These are some of my experiences moving my Debian web/mail/backup server from dual core Athlon to Soekris architecture. First of all, the reasons for doing this:
- As said, the dual core was an expensive machine. Not only to buy, which I didn't. I rented it since a couple of years (6+, ok that's a bit more than a couple) from Serverbeach (now Peer1). Before this dual core, I had another machine that I rented with them. Over the years, I spent roughly 6000 Euro just renting these machines. And in the end, I have to give them back. The Soekris is mine to keep for 460 Euro (260 Euro for the machine and 200 for the solid state disk). Plus I pay for the electricity that I use at my new hosting provider. This brings me to the next reason.
- Environmental concerns: the Soekris uses about 10 times less power than the dual core. Besides that, it needs no cooling, since there are no moving parts, while the dual core machine is in an airconditioned server room. No more heating the earth.
- The dual core machine was always idling away, no matter what. Some websites with in total no more than 2500 visitors per day, a mail server for some family domains and related services like backup, DNS serving, spam- and virusfiltering, remote login and secure webmail, it is not all that it is cracked up to be in Microsoftland. The Soekris, on the other hand, is most of the time at a 25-50% load.
Related to the new architecture, I have three remarks, for the time being.
- In order to install the operating system, it was necessary to create a /boot partition because the Soekris could not handle the 32GB disk all in one go.
- The next problem is related to my bind configuration. For over a decade, I used to have 11-digit serial numbers for the config files (YYYYMMDDNNN). On the Soekris, this gave an error when reloading the files:
Jul 1 16:58:15 www named: zone garrels.be/IN: loading from master file /etc/bind/db.garrels.be failed: out of range
Adjusting the serial to use only 10 digits and convincing my secondaries that it was ok to use a lower serial was all it took to solve this problem. After all, you'd need to be a real bummy if you need to change your server config more than 99 times a day...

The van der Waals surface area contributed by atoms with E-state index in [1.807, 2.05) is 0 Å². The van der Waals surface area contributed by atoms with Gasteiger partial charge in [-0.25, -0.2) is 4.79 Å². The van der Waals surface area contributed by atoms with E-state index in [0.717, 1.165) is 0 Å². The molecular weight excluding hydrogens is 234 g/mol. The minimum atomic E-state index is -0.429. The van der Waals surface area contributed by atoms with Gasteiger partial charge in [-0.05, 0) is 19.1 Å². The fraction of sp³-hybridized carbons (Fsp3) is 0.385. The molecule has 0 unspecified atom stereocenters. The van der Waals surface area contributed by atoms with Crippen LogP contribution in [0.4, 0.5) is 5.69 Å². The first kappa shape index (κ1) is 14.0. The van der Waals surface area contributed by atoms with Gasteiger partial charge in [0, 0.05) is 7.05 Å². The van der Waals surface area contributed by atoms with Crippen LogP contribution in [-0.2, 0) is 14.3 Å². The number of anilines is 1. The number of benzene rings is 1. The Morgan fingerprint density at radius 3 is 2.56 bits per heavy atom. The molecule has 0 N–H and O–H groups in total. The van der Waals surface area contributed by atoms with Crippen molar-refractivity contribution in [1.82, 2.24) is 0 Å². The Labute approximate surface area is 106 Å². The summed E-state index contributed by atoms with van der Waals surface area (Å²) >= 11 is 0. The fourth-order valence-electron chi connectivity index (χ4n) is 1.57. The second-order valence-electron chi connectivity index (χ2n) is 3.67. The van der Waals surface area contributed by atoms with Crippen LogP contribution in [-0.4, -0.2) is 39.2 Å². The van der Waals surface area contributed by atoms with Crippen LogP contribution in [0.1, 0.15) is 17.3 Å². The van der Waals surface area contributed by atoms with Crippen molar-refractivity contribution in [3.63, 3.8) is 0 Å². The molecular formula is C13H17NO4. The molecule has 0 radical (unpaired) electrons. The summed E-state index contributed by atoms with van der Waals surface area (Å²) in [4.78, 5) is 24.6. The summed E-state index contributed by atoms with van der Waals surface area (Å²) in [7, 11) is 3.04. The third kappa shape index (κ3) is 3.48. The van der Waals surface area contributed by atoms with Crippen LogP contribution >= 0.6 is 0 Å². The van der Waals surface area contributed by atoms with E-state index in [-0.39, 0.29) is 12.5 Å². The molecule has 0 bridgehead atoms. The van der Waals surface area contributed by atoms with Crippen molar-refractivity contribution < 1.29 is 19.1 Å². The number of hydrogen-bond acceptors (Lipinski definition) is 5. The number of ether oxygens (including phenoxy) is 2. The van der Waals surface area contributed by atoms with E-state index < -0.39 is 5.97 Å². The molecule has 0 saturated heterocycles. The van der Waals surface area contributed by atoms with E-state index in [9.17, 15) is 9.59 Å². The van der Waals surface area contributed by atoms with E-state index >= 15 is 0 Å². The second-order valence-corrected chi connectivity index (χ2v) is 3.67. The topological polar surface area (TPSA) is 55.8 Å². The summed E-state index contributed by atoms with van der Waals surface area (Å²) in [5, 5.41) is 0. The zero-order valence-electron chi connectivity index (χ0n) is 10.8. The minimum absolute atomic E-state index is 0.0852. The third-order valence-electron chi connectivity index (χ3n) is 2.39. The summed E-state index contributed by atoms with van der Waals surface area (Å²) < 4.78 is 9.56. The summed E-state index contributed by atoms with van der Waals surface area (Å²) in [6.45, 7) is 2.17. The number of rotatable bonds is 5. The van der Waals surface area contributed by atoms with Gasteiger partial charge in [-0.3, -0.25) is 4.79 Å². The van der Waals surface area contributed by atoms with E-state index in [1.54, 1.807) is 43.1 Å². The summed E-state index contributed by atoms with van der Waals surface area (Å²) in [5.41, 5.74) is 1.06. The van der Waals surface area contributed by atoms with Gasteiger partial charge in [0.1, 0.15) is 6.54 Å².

- The Soekris is a bit slower on the interactive level. It takes a while before I get a prompt after logging in with SSH.
Of course, a remote server is not something you upgrade every day. Well maybe you do, but I don't. I ran updates regularly, but still, I had old versions of just about everything. Moving my old configurations to the new server posed the biggest part of the problems.
- Postgrey seems to be running on port 10023 now instead of 60000: "postfix/smtpd: warning: connect to 127.0.0.1:60000: Connection refused" and "postfix/smtpd: warning: problem talking to server 127.0.0.1:60000: Connection refused".
- I didn't have time yet to upgrade Drupal to 7.something, so I am running 6.22 with PHP5: ": Function ereg() is deprecated in /var/www/drupal/includes/file.inc on line 895" (about a thousand times, but everything seems to run just fine).
- Most of the other problems stemmed from not completely changing the hostnames that I used for testing to the real names, and related to that delays in syncing DNS configurations. Postfix does not like it if /etc/mailname can't be resolved, if you change Drupal config to use www instead of testwww you also need to update your Apache configuration, etc.
Overall, I'm fairly happy that you are now looking at a Soekris-hosted website.
Documentation about installing Debian on Soekris can be foudn here:
Netboot files are here:
Have your pxe server configured to boot from pxelinux.0. In pxelinux.cfg/default, add
serial 0 19200 0
to setup serial connection and to display what is happening. Also, set "prompt 1".
In debian-installer/i386/boot-screens/txt.cfg, check the default install:
menu label ^Install
append vga=normal initrd=debian-installer/i386/initrd.gz -- console=ttyS0,19200 earlyprint=serial,ttyS0,19200
Make the serial connection with the Soekris, type Ctrl+P and then "boot f0" to start installation. The rest is known territory.